Hundreds of millions of jobs worldwide will be transformed by automation by 2030, compelling workers to adapt to a shifting set of employment opportunities, according to a new report covering 46 countries that was prepared by the research arm of McKinsey & Co., a business-consulting firm.
The report renews concerns about workers' ability to obtain the skills needed for future jobs. This is especially true of older adults, who are already struggling to keep up with the ever-changing technology. But the report comes with assurances that new jobs will spring up as current ones fade away.
“We estimate that between 400 million and 800 million individuals could be displaced by automation and need to find new jobs by 2030 around the world, based on our midpoint and earliest (that is, the most rapid) automation adoption scenarios,” the report states.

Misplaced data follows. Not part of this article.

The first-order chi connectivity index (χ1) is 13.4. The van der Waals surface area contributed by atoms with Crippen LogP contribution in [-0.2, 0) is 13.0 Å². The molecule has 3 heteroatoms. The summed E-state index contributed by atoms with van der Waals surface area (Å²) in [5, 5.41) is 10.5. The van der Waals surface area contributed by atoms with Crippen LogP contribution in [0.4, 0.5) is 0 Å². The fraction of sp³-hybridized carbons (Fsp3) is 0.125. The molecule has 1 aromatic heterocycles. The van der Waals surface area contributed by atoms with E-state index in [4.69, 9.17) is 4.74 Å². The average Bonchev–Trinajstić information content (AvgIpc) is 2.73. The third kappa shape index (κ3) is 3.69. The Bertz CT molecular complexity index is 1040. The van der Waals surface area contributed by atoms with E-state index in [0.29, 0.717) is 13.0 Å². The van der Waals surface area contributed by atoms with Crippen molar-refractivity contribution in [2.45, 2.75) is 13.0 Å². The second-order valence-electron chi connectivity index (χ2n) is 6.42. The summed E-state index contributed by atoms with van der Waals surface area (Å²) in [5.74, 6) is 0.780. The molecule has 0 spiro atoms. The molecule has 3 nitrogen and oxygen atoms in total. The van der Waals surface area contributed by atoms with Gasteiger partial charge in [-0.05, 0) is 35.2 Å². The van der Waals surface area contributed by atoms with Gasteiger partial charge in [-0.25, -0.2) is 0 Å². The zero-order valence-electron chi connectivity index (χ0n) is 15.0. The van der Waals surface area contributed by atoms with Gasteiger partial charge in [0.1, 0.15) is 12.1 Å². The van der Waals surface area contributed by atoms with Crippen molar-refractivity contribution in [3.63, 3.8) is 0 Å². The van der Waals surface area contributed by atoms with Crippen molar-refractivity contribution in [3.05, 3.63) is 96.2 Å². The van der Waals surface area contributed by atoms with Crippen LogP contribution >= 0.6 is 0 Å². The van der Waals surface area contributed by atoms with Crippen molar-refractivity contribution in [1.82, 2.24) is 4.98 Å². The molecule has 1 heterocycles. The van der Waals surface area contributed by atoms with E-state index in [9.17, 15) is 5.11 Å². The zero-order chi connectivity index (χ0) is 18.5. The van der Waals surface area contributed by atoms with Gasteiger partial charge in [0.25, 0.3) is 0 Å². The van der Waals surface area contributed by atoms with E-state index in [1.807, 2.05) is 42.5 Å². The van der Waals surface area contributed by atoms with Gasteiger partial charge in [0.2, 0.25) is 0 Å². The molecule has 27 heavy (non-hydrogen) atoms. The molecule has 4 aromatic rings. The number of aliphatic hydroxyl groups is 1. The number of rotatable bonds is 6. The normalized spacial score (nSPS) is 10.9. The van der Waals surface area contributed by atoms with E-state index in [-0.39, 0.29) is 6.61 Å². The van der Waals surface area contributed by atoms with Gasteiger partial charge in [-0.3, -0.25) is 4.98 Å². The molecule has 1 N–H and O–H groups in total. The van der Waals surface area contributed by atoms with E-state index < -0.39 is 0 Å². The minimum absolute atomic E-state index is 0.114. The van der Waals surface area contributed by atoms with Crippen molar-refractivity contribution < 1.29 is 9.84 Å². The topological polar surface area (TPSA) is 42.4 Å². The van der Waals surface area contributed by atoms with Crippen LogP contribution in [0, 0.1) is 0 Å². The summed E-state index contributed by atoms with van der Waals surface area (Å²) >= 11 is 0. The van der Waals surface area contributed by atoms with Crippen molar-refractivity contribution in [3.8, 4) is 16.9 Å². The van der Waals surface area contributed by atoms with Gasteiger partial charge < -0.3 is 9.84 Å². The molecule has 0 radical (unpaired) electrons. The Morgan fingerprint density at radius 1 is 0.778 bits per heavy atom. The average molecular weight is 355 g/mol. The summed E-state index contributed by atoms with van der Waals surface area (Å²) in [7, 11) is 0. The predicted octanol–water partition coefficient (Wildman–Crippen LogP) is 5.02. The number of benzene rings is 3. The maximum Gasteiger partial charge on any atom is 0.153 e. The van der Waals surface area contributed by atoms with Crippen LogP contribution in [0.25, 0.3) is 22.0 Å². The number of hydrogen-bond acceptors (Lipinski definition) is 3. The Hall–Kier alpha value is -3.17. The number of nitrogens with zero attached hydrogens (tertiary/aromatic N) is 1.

“We think demand for jobs will be there,” the researchers added. “However, people will need to find their way into these jobs.”
The task will be daunting, possibly sidelining many workers and leading to lower pay. “The workforce transitions ahead will be enormous,” the report states. “We estimate that as many as 375 million workers globally (14 percent of the global workforce) will likely need to transition to new occupational categories and learn new skills, in the event of rapid automation adoption. If their transition to new jobs is slow, unemployment could rise and dampen wage growth.”